By the close of the Sixth Dynasty power was beginning to pass from the king to some of his local officials and administrators. A period of chaos ensued, and it was not until the 11th Dynasty, when Mentuhopte, the ruler of Thebes, made himself Pharaoh in about 2150 BC, that stability was restored. The capitol of Egypt was now Thebes, and a program of military conquest was started with the annexation of Nubia in the south. Yet the Middle Kingdom was also a period of economic expansion, and it was during the reign of Ammenemesill (1842–1797 BC) that the great artificial lake of Moeris was constructed as a reservoir for the waters of the Nile. But once more the Egyptian monarchy went into decline. From its decline emerged the rule of a mysterious nomadic people from Asia, the Hyksos. They had established themselves not by conquest, but by gradual infiltration, and it was 200 years before they were driven out in 1575 BC by the Pharaoh Ahmose I.
The New Kingdom (1575–1200 BC)
The New Kingdom begins with the expulsion of the Hyksos. This set the tone for the whole period, which was to be stamped with military success. It was the great era of expansion. Palestine and Syria were conquered, and under warlike Thutmosis III (1496-1442 BC) an Empire was built up whose frontiers reached the Euphrates.
The conquered areas were administered rather than settled, and the subject peoples were left much to themselves as long as they paid their regular contributions to the treasury of the Egyptian government. But those vast frontiers did not last long. By 1300 BC the Hittites, and aggressive people from Asia Minor, had driven the Egyptians well back towards their old boundaries. The famous Pharaoh Rameses II reigned between 1299 and 1233 BC, and in 1295 he launched a full-scale attack on the Hittites. For 16 years war raged inconclusively until both countries agreed to a peace treaty, and vowed to maintain 'peace' and eternal 'brotherhood' forever.
The late Period (1200–525 BC)
The final decline of Ancient Egypt began in the so-called Late Period. Egyptian civilisation had remained static while her neighbors had advanced and were at last able to topple her from her pre-eminence. Like the fall of the Roman Empire centuries later, the prelude to the collapse was invasion by warriors from many different regions.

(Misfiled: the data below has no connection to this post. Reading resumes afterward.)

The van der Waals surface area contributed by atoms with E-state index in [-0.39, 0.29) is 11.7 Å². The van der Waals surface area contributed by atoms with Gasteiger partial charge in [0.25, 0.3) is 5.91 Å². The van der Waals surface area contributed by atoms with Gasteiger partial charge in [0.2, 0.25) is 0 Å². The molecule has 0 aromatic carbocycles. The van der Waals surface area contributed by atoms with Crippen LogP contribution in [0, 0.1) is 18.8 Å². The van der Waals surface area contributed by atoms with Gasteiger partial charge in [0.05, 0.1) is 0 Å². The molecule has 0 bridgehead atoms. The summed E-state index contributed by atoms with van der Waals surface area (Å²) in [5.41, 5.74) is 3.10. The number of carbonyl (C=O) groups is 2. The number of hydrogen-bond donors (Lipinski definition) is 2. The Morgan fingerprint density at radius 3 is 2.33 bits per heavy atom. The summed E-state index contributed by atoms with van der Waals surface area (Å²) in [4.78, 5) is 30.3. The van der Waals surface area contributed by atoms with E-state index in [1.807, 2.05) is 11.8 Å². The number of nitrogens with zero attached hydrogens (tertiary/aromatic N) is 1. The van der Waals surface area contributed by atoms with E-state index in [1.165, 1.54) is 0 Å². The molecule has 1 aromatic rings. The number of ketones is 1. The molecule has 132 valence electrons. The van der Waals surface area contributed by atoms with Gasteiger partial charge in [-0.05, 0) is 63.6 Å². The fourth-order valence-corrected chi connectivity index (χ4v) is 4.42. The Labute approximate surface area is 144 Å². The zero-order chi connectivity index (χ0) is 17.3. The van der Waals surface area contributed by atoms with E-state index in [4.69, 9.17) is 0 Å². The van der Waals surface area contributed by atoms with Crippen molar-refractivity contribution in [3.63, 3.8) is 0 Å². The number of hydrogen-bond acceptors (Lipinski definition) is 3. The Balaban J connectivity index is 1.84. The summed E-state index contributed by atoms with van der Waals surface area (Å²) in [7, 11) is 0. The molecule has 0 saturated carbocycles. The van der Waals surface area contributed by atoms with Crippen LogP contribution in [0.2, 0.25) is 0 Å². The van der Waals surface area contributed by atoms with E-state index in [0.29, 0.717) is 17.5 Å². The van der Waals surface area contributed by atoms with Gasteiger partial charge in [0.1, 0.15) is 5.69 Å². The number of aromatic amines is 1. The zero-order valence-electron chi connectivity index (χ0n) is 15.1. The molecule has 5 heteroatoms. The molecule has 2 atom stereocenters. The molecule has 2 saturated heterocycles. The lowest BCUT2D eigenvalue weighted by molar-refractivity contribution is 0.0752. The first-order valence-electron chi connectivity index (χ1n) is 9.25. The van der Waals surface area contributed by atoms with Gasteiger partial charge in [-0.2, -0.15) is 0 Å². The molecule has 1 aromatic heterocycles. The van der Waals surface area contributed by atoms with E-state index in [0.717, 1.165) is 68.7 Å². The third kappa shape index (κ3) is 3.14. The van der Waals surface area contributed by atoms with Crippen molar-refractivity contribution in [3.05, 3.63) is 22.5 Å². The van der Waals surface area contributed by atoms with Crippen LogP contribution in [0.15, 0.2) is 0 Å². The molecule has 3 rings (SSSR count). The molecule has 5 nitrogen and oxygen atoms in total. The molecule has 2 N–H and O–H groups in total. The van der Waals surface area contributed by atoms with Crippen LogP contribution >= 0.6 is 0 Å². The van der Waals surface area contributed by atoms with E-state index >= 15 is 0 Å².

In about 730 BC the Nubians conquered the country, to be followed between 671 BC and 665 BC by the Assyrians under their great leaders Essarhaddon and Assurbanipal. The capital of Egypt was moved to Sais, but nothing could stem the tide. In 525 BC the Persians overran the country, and Egypt's independent history was ended. In 332 BC Alexander the Great incorporated Egypt into his monster Empire, and in 30 BC Egypt became part of the Roman Empire.
Religion in Ancient Egypt
The Ancient Egyptians were preoccupied with the thought of an after-life, which somehow connected with a state of changelessness in the material world. They were used to permanence. Dead bodies do not disintegrate where they fall in the Egyptian sand – they dry up or desiccate. There is in the British Museum today the body – not the skeleton – of an Egyptian born 5,500 years ago. When they began to use coffins they mummified dead bodies to retain the preservation achieved naturally by desiccation. Egyptian mummies of all periods have been found intact.
The gigantic pyramids were simply tombs for the Pharaohs, but built to last forever. Treasures of great value were buried with the mummified body, which lay in a wooden coffin. Egyptians thought their after-life happiness depended on the preservation of their bodies and possessions in the material world.The colossal Sphinx built in the reign of the Pharaoh Chephren in the third millennium BC